Be here now.

Become who you are! Nietsche

Perform every act as if it is all that matters.

Give a man a fish, feed him for a day. Teach a man to fish, feed him for a lifetime. Chinese Proverb

Make no little plans. They have no magic to stir men's blood. Daniel H. Burnham

Imagination rules the world. Napoleon

Think like a man of action, act like a man of thought. Henri Bergson

One person's constant is another person's variable.

One person's process is another person's content. Jay

Expecting the world to treat you fairly because you are a good person is like expecting the bull not to charge you because you are a vegetarian. Harold Kushner

Never, Never, Never, Never give up. Winston Churchill

In my life I've experienced many terrible things, a few of which actually happened. Mark Twain

The word processor is mightier than the particle beam weapon. George Carlin

Life shrinks or expands in proportion to one's courage. The Talmud, also Anais Nin

None of us really understands what's going on with all these numbers. David Stockman

Don't compromise yourself. You're all you've got. Janis Joplin

If you think you can do a thing, or think you can't do a thing, you're right. Henry Ford

There is nothing more difficult to take in hand, more perilous to conduct, or more uncertain in its success, than to take the lead in the introduction of a new order of things. - From the tomb of Machiavelli

The truth will set you free - but first it will piss you off.

An invasion of armies can be resisted but not an idea whose time has come. Victor Hugo

We look at the present through the rear-view mirror.

We march backwards into the future.Marshal McLuhan

Don't just learn the tricks of the trade. Learn the trade. James Bennis

In a time of drastic change it is the learners who inherit the future. The learned usually find themselves equipped to live in a world that no longer exists. Eric Hoffer

It is best to learn as we go, not go as we have learned. Leslie Jeanne Sahler

Edward De Bono on


  1. Value simplicity highly.
  2. Strive for it.
  3. Understanding begets simplicity.
  4. Explore alternatives and possibilities.
  5. Challenge and discard vestiges.
  6. Always be ready to start over.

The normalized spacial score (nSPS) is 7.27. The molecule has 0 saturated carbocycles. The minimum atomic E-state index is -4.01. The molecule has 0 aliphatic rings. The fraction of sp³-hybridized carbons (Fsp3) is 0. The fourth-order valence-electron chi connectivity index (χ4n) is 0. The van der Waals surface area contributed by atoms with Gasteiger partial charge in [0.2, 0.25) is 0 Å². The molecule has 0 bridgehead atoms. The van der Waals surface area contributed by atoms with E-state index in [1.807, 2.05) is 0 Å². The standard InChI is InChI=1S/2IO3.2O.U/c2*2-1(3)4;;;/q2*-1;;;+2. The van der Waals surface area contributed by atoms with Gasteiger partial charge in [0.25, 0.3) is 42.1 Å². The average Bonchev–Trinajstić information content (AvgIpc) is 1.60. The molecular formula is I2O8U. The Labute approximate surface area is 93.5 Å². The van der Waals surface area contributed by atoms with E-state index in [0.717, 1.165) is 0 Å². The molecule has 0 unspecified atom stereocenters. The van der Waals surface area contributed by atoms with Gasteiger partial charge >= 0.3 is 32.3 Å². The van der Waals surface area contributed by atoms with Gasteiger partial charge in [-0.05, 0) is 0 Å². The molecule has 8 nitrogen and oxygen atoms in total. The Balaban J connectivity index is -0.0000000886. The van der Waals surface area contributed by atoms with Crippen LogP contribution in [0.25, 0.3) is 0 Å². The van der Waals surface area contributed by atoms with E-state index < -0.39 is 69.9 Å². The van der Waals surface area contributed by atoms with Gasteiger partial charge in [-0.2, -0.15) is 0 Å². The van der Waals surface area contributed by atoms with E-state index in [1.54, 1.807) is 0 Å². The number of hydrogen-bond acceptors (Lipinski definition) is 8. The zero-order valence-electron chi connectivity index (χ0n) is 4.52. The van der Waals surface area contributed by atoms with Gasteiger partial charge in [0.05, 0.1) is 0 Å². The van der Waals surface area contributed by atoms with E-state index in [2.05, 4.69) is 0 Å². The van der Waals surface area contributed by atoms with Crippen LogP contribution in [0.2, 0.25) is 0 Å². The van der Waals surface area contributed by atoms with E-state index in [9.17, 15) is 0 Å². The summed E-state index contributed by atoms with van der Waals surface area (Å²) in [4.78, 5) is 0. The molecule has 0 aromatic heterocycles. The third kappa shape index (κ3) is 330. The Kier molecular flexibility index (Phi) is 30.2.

7. Think conceptually.
  8. Break things into pieces.
  9. Trade off other values for simplicty.
  10. Know who you're making it simple for.


Early in life, I had to choose between honest arrogance and hypocritical humility. I chose honest arrogance and have seen no occasion to change. Frank Lloyd Wright

My father was a contemptible man. I owe my success to not following in his footsteps. He was lazy; I work very hard. He frittered away his talent, and I nurtured mine. He was poor as a church mouse, and I'm worth $550 million." John Sperling, founder and CEO of Apollo Group


The real voyage of discovery, wrote Marcel Proust, "lies not in seeking new lands but in seeing with new eyes."

To get a different view, go up to the balcony. Look at the big picture. Look down from a higher level to gain a broader perspective. Try to discern what’s really going on. Back away from the trees to see the forest.

The Law of Raspberry Jam

Formulated by consultant Gerald Weinberg, the Law of Raspberry Jam states "The more you spread it, the thinner it gets." Few things scale forever.

Focus on core

Focus on core; outsource everything else. Shareholder value (AKA market cap) is a function of sustained competitive advantage, and organizations achieve it by leveraging their core competencies. Everything else is context (overhead), and context is a needless distraction. Without careful management, context always gets in the way of core because it absorbs time, talent and management attention.

Sunk cost